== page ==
By Meredith Stewart

If you told me six months ago that I would be taking even a two week’s break from swimming I would have rolled my eyes and called you crazy. Swimming has been a major part of my life for a decade now. It’s a lifestyle. Those early morning practices, the hair that freezes when I walk out of the pool into a flurry of snow, and the weekends spent racing day and night consume almost as much time as school. 

Imagine my surprise when all club team practices were cancelled at the beginning of March. Imagine my disappointment when my favorite meet was postponed indefinitely and with it my spring break trip to Florida. Suddenly, I had more free time than I knew what to do with, so I tried to enjoy this strange liberty for about a week. Before I knew it, boredom cast its ugly shadow over my mind and a lack of productivity gnawed at my insides. I needed to start training again.

At first, I ran (Iike most swimmers, I suck at running). This lasted a whole three days. I remember my mother was frantically looking for open pools. No luck. We bought a Peloton figuring biking would be a much more sustainable activity for my water loving sisters and I. To this day, that bike gets as much use from my parents as a pool does from me and my sisters. Each member of my family would take turns riding for thirty to forty five minutes. I remember the intensity of those workouts, the energy of the instructor, and the competition among the usernames on the leaderboard felt familiar to the intensity, energy, and competition present at swim practices. The Peloton comforted me for approximately three weeks, allowing me to forget the nostalgic feeling of water whooshing against my hot face. Alas, these few weeks passed, and I grew bored. I needed to swim. 

After these first four weeks of isolation which I thought would end by the time summer breathed its first warm breath, my mom finally found a pool my sisters and I could practice in. The location of this training site being the backyard of my youngest sister’s best friend’s house. I remember thinking how swimming in a pool half the length of the standard 25-yards was going to work. Mentally and physically it proved doubly exhausting. Swimming twice the laps required in order to swim the same distance in a normal pool is daunting and living in Ohio means snow was still falling from the grey March sky. At least the pool was kept at a warm 80 degrees. This was a good thing until Mother Nature decided winter was over and summer could commence, skipping over the moderate days of spring. Needless to say, training in this backyard pool meant for splashing and floating was complicated.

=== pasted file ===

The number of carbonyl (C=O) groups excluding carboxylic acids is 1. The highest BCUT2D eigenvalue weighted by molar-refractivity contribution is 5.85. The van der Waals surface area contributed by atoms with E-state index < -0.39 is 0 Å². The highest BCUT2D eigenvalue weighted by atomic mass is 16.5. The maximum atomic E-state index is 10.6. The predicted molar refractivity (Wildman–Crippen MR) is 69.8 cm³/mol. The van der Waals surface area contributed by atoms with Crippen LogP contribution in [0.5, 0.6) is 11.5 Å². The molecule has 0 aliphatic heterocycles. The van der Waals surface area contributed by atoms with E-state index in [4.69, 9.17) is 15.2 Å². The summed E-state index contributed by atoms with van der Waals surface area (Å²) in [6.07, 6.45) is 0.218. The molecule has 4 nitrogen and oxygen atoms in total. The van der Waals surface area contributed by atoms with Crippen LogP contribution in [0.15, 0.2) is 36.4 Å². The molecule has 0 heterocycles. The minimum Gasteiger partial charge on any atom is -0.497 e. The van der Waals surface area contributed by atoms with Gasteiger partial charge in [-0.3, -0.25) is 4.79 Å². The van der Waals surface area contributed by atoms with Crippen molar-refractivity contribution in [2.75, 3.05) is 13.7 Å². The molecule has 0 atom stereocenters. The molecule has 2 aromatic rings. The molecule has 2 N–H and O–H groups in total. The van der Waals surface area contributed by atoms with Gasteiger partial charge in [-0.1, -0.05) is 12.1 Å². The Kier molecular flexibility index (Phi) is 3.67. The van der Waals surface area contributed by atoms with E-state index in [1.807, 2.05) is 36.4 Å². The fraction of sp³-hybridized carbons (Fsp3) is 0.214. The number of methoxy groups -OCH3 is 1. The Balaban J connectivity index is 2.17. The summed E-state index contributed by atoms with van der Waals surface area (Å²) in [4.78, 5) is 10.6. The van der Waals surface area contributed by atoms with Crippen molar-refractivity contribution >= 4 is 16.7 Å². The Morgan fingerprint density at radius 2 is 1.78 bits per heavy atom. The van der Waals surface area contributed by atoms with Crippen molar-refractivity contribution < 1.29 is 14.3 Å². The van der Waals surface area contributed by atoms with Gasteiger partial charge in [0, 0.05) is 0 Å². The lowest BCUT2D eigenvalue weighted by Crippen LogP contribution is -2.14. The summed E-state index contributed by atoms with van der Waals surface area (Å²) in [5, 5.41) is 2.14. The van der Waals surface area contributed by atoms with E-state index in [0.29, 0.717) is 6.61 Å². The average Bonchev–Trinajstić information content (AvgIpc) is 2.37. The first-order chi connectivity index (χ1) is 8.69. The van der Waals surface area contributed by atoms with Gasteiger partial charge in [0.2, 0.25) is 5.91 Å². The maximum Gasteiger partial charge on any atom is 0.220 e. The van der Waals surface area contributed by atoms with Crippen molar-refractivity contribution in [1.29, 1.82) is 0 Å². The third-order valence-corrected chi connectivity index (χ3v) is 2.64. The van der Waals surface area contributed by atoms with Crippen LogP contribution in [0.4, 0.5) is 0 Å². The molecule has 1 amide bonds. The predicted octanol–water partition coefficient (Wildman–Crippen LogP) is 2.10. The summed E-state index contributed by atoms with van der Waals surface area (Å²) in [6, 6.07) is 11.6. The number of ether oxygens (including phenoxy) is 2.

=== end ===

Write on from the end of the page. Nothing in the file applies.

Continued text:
I was grateful for the water, the chlorine, the feeling of putting a messy bun in my hair after a session of work, but mostly the hot tub waiting for me when the work was done on a chilly day. I enjoyed being a coach to my sisters and my sister’s friend who joined us in our practicing endeavors. Making up sets released suppressed creativity and trying to convert times in a 13-yard pool to a 25-yard one was a fun challenge. A few weeks passed with me as the instructor and my mind as the source of exciting new workouts until I emailed my club coach. He sent practices each day for our small training group to do. By now the weather was hot. The sun beat down on my black cap which felt as though it would melt off my head. These sets were long, much longer than the ones I came up with. Sometimes I swam 7000 yards (about 540 laps in that small pool). I remember the satisfaction that came with finishing the first set written in pen that smeared on the damp piece of paper I kept on the deck. A month passed like this. I continued to ride the Peloton nearly every day after my swim until finally club practices resumed. 

Although I wouldn’t wish a pandemic upon a planet inhabited by my worst enemies, it taught me something. It taught me how to improvise. It taught me the importance of self-discipline. I’m grateful for that 13-yard home pool and that stationary bike. Without them, I might have forgotten how to do freestyle. I might have forgotten what it feels like to swim more than four consecutive lengths or the persistence required to work through a seemingly impossible set. High school season is starting, and I am glad for that little pool in the backyard of my youngest sister’s best friend’s house.